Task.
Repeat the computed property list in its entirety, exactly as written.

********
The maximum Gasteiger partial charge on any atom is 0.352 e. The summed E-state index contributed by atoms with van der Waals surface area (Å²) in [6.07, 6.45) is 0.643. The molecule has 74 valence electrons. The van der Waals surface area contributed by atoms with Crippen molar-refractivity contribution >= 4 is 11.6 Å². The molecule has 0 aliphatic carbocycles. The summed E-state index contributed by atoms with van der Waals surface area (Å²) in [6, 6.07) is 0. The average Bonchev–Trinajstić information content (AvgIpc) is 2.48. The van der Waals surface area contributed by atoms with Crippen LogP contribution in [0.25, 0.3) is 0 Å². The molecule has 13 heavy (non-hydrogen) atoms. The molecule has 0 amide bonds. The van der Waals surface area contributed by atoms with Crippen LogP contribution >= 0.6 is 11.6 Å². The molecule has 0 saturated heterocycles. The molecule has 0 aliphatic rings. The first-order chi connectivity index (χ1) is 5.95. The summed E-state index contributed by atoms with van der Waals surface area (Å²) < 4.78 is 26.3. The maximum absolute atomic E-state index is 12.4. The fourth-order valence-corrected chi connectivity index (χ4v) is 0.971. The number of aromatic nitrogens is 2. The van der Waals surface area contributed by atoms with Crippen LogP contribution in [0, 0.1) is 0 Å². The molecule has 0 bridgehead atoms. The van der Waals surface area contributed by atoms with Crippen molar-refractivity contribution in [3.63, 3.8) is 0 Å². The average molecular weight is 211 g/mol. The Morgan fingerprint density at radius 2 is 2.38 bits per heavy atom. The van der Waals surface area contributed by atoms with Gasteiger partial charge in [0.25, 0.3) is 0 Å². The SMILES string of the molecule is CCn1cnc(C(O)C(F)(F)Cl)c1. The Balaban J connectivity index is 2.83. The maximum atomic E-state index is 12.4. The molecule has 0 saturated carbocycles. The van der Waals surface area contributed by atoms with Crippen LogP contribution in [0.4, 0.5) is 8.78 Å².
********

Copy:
The maximum Gasteiger partial charge on any atom is 0.352 e. The summed E-state index contributed by atoms with van der Waals surface area (Å²) in [6.07, 6.45) is 0.643. The molecule has 74 valence electrons. The van der Waals surface area contributed by atoms with Crippen molar-refractivity contribution >= 4 is 11.6 Å². The molecule has 0 aliphatic carbocycles. The summed E-state index contributed by atoms with van der Waals surface area (Å²) in [6, 6.07) is 0. The average Bonchev–Trinajstić information content (AvgIpc) is 2.48. The van der Waals surface area contributed by atoms with Crippen LogP contribution in [0.25, 0.3) is 0 Å². The molecule has 13 heavy (non-hydrogen) atoms. The molecule has 0 amide bonds. The van der Waals surface area contributed by atoms with Crippen LogP contribution >= 0.6 is 11.6 Å². The molecule has 0 saturated heterocycles. The molecule has 0 aliphatic rings. The first-order chi connectivity index (χ1) is 5.95. The summed E-state index contributed by atoms with van der Waals surface area (Å²) < 4.78 is 26.3. The maximum absolute atomic E-state index is 12.4. The fourth-order valence-corrected chi connectivity index (χ4v) is 0.971. The number of aromatic nitrogens is 2. The van der Waals surface area contributed by atoms with Crippen LogP contribution in [0, 0.1) is 0 Å². The molecule has 0 bridgehead atoms. The van der Waals surface area contributed by atoms with Crippen molar-refractivity contribution in [3.63, 3.8) is 0 Å². The average molecular weight is 211 g/mol. The Morgan fingerprint density at radius 2 is 2.38 bits per heavy atom. The van der Waals surface area contributed by atoms with Gasteiger partial charge in [0.25, 0.3) is 0 Å². The SMILES string of the molecule is CCn1cnc(C(O)C(F)(F)Cl)c1. The Balaban J connectivity index is 2.83. The maximum atomic E-state index is 12.4. The molecule has 0 saturated carbocycles. The van der Waals surface area contributed by atoms with Crippen LogP contribution in [0.4, 0.5) is 8.78 Å².